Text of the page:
While the federal government may be divided many state governments are not. The GOP has unified control (gubernatorial and legislative) of 23 state governments and effectively controls 59 of 98 state legislatures nationwide. Democrats have unified control of a mere 13 state governments (WA and NY state senates led by coalition of GOP and Democrats). Further, in many cases both Republicans and Democrats have super-majorities in numerous chambers.
Most electoral analysis this cycle has focused on the battle for control of the Senate and the unsettled nature of the gubernatorial landscape., But Republicans and Democrats have signaled they plan to target several state legislatures this cycle. These legislatures tended to be divided into three categories, 1) almost evenly split, 2) lie in moderate or conservative states and 3) do not feature heavily gerrymandered legislative districts.
Take for example Iowa, a quintessential swing state. The GOP is assured to hold onto the Governorship and hope down ballot coattails protect their fragile majority in the state House (53R-47D) and propel them to a majority in the Senate 26D-24R). They only need to take one seat to control the chamber as the Lieutenant Governor is a Republican and would cast tie breaking voters in the chamber. Further, since Iowa has a non-partisan redistricting commission many state senate seats could swing one way or the other.
Republicans also hope to recapture the New Hampshire state House (lost it in 2012). The chamber is the largest in the nation and tends to swing easily depending on the national mood. Democrats contend the competitive US Senate race and Governor Hassan’s cruise to reelection will help them hold the chamber come November.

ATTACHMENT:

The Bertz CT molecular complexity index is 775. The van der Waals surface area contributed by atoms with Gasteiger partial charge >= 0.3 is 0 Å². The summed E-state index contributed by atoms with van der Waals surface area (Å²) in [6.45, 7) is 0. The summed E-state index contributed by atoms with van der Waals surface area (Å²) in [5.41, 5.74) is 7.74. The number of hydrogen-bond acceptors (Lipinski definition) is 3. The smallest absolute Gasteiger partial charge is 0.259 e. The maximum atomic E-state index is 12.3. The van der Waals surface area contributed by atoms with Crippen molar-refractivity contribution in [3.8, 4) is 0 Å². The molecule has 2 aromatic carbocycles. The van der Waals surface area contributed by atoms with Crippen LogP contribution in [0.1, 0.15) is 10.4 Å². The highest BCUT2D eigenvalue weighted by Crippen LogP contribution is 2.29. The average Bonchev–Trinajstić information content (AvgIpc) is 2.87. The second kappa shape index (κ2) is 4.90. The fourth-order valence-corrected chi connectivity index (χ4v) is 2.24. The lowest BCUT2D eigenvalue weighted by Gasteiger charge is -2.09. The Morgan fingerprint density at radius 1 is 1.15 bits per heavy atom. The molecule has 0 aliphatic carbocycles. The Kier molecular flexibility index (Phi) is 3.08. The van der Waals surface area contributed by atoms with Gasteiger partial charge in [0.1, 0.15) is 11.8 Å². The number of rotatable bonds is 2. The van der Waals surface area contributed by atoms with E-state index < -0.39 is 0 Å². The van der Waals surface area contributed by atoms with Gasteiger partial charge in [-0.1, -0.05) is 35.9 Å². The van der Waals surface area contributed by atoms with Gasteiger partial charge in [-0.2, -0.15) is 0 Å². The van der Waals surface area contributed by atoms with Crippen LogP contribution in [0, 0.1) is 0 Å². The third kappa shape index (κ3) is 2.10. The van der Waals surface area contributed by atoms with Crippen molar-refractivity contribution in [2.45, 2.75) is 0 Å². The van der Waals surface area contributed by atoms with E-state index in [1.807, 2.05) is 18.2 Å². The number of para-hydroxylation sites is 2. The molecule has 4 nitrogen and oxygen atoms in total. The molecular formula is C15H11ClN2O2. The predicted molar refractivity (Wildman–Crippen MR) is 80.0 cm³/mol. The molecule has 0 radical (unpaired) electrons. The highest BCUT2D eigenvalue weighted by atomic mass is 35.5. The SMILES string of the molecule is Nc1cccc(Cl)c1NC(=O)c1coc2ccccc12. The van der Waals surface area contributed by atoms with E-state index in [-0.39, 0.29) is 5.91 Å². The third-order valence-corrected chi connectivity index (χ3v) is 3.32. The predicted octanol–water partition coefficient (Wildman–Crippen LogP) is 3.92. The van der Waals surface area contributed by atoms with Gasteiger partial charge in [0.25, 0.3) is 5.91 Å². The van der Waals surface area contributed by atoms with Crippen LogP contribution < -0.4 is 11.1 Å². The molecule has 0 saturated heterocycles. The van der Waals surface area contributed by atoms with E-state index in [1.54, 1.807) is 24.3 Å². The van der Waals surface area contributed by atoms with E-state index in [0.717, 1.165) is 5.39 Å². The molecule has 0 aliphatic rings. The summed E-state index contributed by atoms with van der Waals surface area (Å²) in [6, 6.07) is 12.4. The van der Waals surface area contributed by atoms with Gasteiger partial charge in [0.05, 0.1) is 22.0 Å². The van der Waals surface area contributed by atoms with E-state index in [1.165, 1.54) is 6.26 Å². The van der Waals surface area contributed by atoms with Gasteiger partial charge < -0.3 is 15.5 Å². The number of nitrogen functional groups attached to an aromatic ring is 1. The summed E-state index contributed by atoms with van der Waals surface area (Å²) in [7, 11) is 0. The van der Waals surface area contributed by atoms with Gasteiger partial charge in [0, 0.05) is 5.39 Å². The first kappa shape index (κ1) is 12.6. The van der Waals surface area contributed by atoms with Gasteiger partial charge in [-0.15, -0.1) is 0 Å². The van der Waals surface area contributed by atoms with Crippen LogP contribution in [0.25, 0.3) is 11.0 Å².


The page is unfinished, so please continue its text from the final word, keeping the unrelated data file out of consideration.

Republicans have other opportunities. In Colorado the GOP hopes to take a mere one seat away from Democrats to control the state’s upper chamber (18D-17R). The state house (37D-28R) is a little more of a stretch but if Governor Hickenlooper and Senator Udall go down it is not impossible Republicans could find a way to small legislative majorities.
Republicans plan to heavily target a trio of competitive Southern legislatures as they hope the partisan realignment of the region continues down to the state legislative level. In Kentucky, Republicans are targeting a bastion of Democratic support, the state house (53D-47R). Mitch McConnell’s competitive race could boost GOP turnout while Grimes failure to rally the base could depress Democratic support. Republicans have long eyed West Virginia’s legislature and the state’s turn to the GOP at the Congressional level has made the state legislature an enticing target. While the state senate (24D-10R) may be out of reach for the GOP this cycle the party hopes to make gains in the chamber in preparation for 2016. The state house is very much in reach with Democrats holding a narrow majority (53D-47R). Republicans hope Shelly Moore Capito’s candidacy for Senate can boost turnout and impact down ballot races.
Democrats have their own targets this cycle. They want to take the New Hampshire Senate (13R-11D), the Iowa House (53R-47D) and most importantly, take a pair of state senate coalitions in WA and NY state. In both NY and WA the state senates are led by a coalition of minority Republicans and a few “turncoat” Democrats. The Republican-Democratic coalition in WA state (26R/D-23D) is safe as long as Republicans in Obama districts can hold on but the NY state coalition (34R/D-27D) is far more in flux.
Democrats would also like to turn the Pennsylvania and Wisconsin state senates blue. In Pennsylvania, Governor Tom Corbett’s all but certain defeat means many Republican state senators will have to outperform him significantly despite their gerrymandered districts. Wisconsin is more of a stretch as Republicans are going all in to protect their legislative majority and Governor Scott Walker.
A few more opportunities may open up before election day but as it stands now both parties are targeting several legislative chambers. After the dust settles in November however, it is far more likely more Governor’s will have switched than state legislatures reflecting the polarized nature of our partisan electorate.